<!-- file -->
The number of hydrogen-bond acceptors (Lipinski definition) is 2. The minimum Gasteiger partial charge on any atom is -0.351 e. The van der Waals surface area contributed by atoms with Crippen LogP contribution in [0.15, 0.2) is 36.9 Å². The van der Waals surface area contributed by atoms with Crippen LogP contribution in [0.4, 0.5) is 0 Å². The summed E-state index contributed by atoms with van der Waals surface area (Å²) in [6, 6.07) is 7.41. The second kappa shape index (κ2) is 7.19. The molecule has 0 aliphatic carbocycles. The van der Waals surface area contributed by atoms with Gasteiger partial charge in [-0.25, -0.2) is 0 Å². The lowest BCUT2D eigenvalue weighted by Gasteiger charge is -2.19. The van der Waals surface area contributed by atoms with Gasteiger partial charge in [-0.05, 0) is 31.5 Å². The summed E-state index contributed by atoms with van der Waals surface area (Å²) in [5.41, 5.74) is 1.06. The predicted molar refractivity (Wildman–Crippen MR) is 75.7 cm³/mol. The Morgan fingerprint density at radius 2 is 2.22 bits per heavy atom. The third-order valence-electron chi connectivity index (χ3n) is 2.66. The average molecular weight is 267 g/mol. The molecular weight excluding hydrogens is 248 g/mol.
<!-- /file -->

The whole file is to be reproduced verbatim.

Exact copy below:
The number of hydrogen-bond acceptors (Lipinski definition) is 2. The minimum Gasteiger partial charge on any atom is -0.351 e. The van der Waals surface area contributed by atoms with Crippen LogP contribution in [0.15, 0.2) is 36.9 Å². The van der Waals surface area contributed by atoms with Crippen LogP contribution in [0.4, 0.5) is 0 Å². The summed E-state index contributed by atoms with van der Waals surface area (Å²) in [6, 6.07) is 7.41. The second kappa shape index (κ2) is 7.19. The molecule has 0 aliphatic carbocycles. The van der Waals surface area contributed by atoms with Gasteiger partial charge in [-0.25, -0.2) is 0 Å². The lowest BCUT2D eigenvalue weighted by Gasteiger charge is -2.19. The van der Waals surface area contributed by atoms with Gasteiger partial charge in [-0.05, 0) is 31.5 Å². The summed E-state index contributed by atoms with van der Waals surface area (Å²) in [5.41, 5.74) is 1.06. The predicted molar refractivity (Wildman–Crippen MR) is 75.7 cm³/mol. The Morgan fingerprint density at radius 2 is 2.22 bits per heavy atom. The third-order valence-electron chi connectivity index (χ3n) is 2.66. The average molecular weight is 267 g/mol. The molecular weight excluding hydrogens is 248 g/mol.